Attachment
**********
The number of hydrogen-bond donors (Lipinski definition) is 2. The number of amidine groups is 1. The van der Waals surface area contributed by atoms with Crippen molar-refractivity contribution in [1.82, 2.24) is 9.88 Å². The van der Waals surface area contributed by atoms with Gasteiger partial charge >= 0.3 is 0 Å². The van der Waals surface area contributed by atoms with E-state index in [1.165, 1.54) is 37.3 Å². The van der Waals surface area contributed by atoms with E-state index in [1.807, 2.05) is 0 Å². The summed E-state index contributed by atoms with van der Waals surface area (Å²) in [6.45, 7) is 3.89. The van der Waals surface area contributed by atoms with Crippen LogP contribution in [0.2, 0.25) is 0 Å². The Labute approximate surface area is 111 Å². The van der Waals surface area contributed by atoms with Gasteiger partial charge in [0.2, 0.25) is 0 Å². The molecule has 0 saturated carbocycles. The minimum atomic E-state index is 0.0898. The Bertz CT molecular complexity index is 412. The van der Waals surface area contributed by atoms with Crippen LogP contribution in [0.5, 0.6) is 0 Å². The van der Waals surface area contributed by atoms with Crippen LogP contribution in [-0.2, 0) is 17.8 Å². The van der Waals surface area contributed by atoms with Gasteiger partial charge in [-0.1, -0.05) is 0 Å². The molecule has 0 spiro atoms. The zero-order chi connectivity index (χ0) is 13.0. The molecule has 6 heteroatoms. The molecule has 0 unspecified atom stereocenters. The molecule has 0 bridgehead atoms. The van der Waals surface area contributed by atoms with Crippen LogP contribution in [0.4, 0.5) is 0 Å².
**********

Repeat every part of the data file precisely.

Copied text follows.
The number of hydrogen-bond donors (Lipinski definition) is 2. The number of amidine groups is 1. The van der Waals surface area contributed by atoms with Crippen molar-refractivity contribution in [1.82, 2.24) is 9.88 Å². The van der Waals surface area contributed by atoms with Gasteiger partial charge >= 0.3 is 0 Å². The van der Waals surface area contributed by atoms with E-state index in [1.165, 1.54) is 37.3 Å². The van der Waals surface area contributed by atoms with E-state index in [1.807, 2.05) is 0 Å². The summed E-state index contributed by atoms with van der Waals surface area (Å²) in [6.45, 7) is 3.89. The van der Waals surface area contributed by atoms with Crippen LogP contribution in [0.2, 0.25) is 0 Å². The Labute approximate surface area is 111 Å². The van der Waals surface area contributed by atoms with Gasteiger partial charge in [0.2, 0.25) is 0 Å². The molecule has 0 saturated carbocycles. The minimum atomic E-state index is 0.0898. The Bertz CT molecular complexity index is 412. The van der Waals surface area contributed by atoms with Crippen LogP contribution in [0.5, 0.6) is 0 Å². The van der Waals surface area contributed by atoms with Crippen LogP contribution in [-0.2, 0) is 17.8 Å². The van der Waals surface area contributed by atoms with Gasteiger partial charge in [-0.1, -0.05) is 0 Å². The molecule has 0 spiro atoms. The zero-order chi connectivity index (χ0) is 13.0. The molecule has 6 heteroatoms. The molecule has 0 unspecified atom stereocenters. The molecule has 0 bridgehead atoms. The van der Waals surface area contributed by atoms with Crippen LogP contribution in [0.4, 0.5) is 0 Å².